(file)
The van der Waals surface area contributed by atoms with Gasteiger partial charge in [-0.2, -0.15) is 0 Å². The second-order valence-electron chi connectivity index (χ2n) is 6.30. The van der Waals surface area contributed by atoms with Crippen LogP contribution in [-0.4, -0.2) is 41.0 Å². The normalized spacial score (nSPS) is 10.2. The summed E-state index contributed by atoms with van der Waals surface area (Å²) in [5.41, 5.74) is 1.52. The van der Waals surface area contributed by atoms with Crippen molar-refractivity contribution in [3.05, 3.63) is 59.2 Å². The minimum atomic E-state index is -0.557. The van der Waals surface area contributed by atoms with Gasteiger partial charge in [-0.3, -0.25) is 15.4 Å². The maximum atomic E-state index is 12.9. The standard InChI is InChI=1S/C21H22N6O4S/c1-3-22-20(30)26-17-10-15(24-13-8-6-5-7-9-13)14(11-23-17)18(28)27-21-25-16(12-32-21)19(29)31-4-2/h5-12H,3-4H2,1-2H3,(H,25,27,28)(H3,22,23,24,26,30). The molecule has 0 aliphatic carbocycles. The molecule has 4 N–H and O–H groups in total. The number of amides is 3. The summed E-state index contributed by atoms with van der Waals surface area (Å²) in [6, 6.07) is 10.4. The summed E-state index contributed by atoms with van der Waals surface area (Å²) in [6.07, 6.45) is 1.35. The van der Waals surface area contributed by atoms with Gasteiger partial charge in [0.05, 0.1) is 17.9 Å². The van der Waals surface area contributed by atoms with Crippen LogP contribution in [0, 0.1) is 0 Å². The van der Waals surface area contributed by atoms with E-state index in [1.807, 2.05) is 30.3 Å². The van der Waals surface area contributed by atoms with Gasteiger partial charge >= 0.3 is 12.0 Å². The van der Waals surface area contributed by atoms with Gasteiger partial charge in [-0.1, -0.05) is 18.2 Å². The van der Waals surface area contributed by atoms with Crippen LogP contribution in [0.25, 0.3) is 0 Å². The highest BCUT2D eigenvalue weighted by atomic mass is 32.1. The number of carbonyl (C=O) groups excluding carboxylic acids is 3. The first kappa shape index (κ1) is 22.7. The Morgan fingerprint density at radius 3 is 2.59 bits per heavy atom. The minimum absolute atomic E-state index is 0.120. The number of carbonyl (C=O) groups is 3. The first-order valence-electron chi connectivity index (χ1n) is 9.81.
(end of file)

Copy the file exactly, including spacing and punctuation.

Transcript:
The van der Waals surface area contributed by atoms with Gasteiger partial charge in [-0.2, -0.15) is 0 Å². The second-order valence-electron chi connectivity index (χ2n) is 6.30. The van der Waals surface area contributed by atoms with Crippen LogP contribution in [-0.4, -0.2) is 41.0 Å². The normalized spacial score (nSPS) is 10.2. The summed E-state index contributed by atoms with van der Waals surface area (Å²) in [5.41, 5.74) is 1.52. The van der Waals surface area contributed by atoms with Crippen molar-refractivity contribution in [3.05, 3.63) is 59.2 Å². The minimum atomic E-state index is -0.557. The van der Waals surface area contributed by atoms with Gasteiger partial charge in [-0.3, -0.25) is 15.4 Å². The maximum atomic E-state index is 12.9. The standard InChI is InChI=1S/C21H22N6O4S/c1-3-22-20(30)26-17-10-15(24-13-8-6-5-7-9-13)14(11-23-17)18(28)27-21-25-16(12-32-21)19(29)31-4-2/h5-12H,3-4H2,1-2H3,(H,25,27,28)(H3,22,23,24,26,30). The molecule has 0 aliphatic carbocycles. The molecule has 4 N–H and O–H groups in total. The number of amides is 3. The summed E-state index contributed by atoms with van der Waals surface area (Å²) in [6, 6.07) is 10.4. The summed E-state index contributed by atoms with van der Waals surface area (Å²) in [6.07, 6.45) is 1.35. The van der Waals surface area contributed by atoms with Gasteiger partial charge in [0.05, 0.1) is 17.9 Å². The van der Waals surface area contributed by atoms with Crippen LogP contribution in [0, 0.1) is 0 Å². The van der Waals surface area contributed by atoms with E-state index in [1.807, 2.05) is 30.3 Å². The van der Waals surface area contributed by atoms with Gasteiger partial charge >= 0.3 is 12.0 Å². The van der Waals surface area contributed by atoms with Gasteiger partial charge in [-0.1, -0.05) is 18.2 Å². The van der Waals surface area contributed by atoms with Crippen LogP contribution in [0.25, 0.3) is 0 Å². The highest BCUT2D eigenvalue weighted by atomic mass is 32.1. The number of carbonyl (C=O) groups excluding carboxylic acids is 3. The first kappa shape index (κ1) is 22.7. The Morgan fingerprint density at radius 3 is 2.59 bits per heavy atom. The minimum absolute atomic E-state index is 0.120. The number of carbonyl (C=O) groups is 3. The first-order valence-electron chi connectivity index (χ1n) is 9.81.